Making the optional office a new reality
The line between work and play is slowly disappearing due to restrictions on movement and social interaction during the COVID-19 global pandemic. For most, longer working hours have become the new norm, as employees work during hours previously used commuting to and from the office. Moreover, everyday technologies such as email and video conferencing platforms used for both professional and personal uses, are further blurring the boundaries.
According to Gartner’s 2021 Hybrid Work Employee Survey, the current virtualised work design models are damaging employees’ wellbeing and productivity. To succeed in a hybrid future, organisations need to stop trying to duplicate office-centric practices in a virtual setting and instead shift to a human-centric model. In the new era, the physical office is – and will continue to be – optional.
With the heightened importance of employee wellbeing during this challenging time, we explore how technology and a collective change in mindset can help businesses cultivate healthier cultures in the long run, no matter where employees are based.
Global pandemic spotlights the importance of wellbeing
There are several issues that plague employee wellbeing, including always-on technologies fuelling 24/7 work expectations and heightening levels of stress. The Singapore Government has even issued a tripartite advisory on mental wellbeing at workplaces, outlining practical guidance on measures that employers can adopt to support their employees’ mental wellbeing. A more recent Study on Future Workplaces by the Monetary Authority of Singapore found that adopting technologies to streamline operations can allow employees to focus more on their wellbeing and increase work flexibility, helping industries prepare for the next pandemic.
With this in mind, businesses have redirected focus and resources to improving employee experience (EX) at home and at work. COVID-19 has shown leaders that there are many compelling business reasons to commit fully to employee wellbeing. For example, higher EX may translate to higher customer experience (CX), which in turn affects upsell and cross-sell potential. Marketing efforts can be heavily supplemented through employee advocacy, especially on social media platforms. Human resources teams have refocused on teambuilding exercises, regular catch-ups, and ensuring flexible feedback channels, especially in relation to remote work.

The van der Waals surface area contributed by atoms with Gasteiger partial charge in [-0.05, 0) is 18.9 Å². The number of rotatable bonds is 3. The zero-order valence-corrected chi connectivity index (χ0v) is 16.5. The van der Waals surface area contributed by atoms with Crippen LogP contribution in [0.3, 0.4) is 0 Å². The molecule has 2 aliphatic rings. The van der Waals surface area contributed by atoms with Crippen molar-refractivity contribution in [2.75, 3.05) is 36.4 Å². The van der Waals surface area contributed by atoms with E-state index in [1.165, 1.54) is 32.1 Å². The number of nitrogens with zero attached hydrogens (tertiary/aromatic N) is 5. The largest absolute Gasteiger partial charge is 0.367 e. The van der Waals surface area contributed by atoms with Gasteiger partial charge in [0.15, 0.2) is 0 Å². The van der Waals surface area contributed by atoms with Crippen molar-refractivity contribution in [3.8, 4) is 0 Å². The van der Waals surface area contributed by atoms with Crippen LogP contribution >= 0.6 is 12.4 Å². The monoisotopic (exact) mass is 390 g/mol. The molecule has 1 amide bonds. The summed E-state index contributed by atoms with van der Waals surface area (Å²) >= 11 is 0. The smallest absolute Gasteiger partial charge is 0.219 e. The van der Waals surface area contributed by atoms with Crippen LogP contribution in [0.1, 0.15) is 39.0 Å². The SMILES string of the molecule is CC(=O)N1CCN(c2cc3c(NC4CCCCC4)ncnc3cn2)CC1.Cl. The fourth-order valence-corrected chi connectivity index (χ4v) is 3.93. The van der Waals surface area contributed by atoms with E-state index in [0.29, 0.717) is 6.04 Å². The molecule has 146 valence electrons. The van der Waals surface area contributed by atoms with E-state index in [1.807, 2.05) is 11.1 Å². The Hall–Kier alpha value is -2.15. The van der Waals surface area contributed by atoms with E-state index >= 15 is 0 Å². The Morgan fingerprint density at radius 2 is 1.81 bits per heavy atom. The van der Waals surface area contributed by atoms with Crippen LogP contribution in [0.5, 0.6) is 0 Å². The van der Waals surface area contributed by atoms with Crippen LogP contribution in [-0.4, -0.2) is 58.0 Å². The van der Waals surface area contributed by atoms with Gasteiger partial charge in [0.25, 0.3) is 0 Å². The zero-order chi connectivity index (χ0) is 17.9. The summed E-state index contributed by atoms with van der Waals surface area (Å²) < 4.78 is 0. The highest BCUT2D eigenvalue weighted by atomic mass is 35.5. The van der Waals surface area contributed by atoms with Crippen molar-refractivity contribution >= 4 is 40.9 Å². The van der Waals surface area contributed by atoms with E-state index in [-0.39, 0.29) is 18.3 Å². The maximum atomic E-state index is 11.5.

Bridging the tech-human chasm
The next question becomes, can technology help businesses achieve this goal of employee wellbeing? For many years, there has been a misconception that technology will somehow replace certain job roles, rather than being seen as a tool to add value or fill existing gaps in the business.
Ambitious business goals are often hampered by small, manual administrative tasks and time-consuming processes that ultimately get in the way of success. Business leaders must identify areas of inefficiency within the business caused by manual actions or processes, and prioritise automation. By doing this, they not only increase efficiency, but they also free up staff to focus on strategic, revenue-generating projects – in turn, impacting employee engagement, motivation and satisfaction levels.
Rather than viewing technology as a cost centre, businesses need to view technology as an enabler, especially facing an uncertain and ever-evolving business landscape. Consolidating core business functions and systems into a single, unified enterprise resource planning tool, for example, helps drive greater efficiency, improves visibility and leads to better, more informed decision making. Moreover, against the backdrop of a global pandemic, better decision making could be the difference between survival and extinction for businesses.
Cultivating a healthy team culture
Having been catapulted into the work from anywhere era by the global pandemic, top talent around the world now expects – even demands – flexibility in the workplace. However, with a distributed workforce, others are facing an increasing sense of social isolation. Growing tired of the new working model, some individuals are excited by the prospect of being able to enter a physical office and interact with their colleagues in person once again. With the new hybrid working models affecting employees in different ways, how would business leaders move forward effectively?
The answer lies in organisational culture. For businesses to truly succeed, it is not enough to look at capabilities or talent; the team must also be culturally healthy. Organisations typically neglect the overall health of their team – physically and especially mentally – because it isn’t quantifiable or measurable. However, by defining and communicating values and priorities clearly, business leaders can attain the competitive advantage that a “healthy” organisation has over “unhealthy” ones. Companies can start by building a trusted ecosystem focused on growth across all aspects of the business – be it growth in the customer or client base, growth in staff numbers, growth in revenue, personal growth of team members and professional growth of a department.
Culture can be a key differentiator in a crowded marketplace. With a healthy team culture within a technology-powered business, setting foot into the new working landscape does not need to feel like a giant leap. Instead, it is simply another step in the right direction for businesses to thrive in this new, on-demand digital world.
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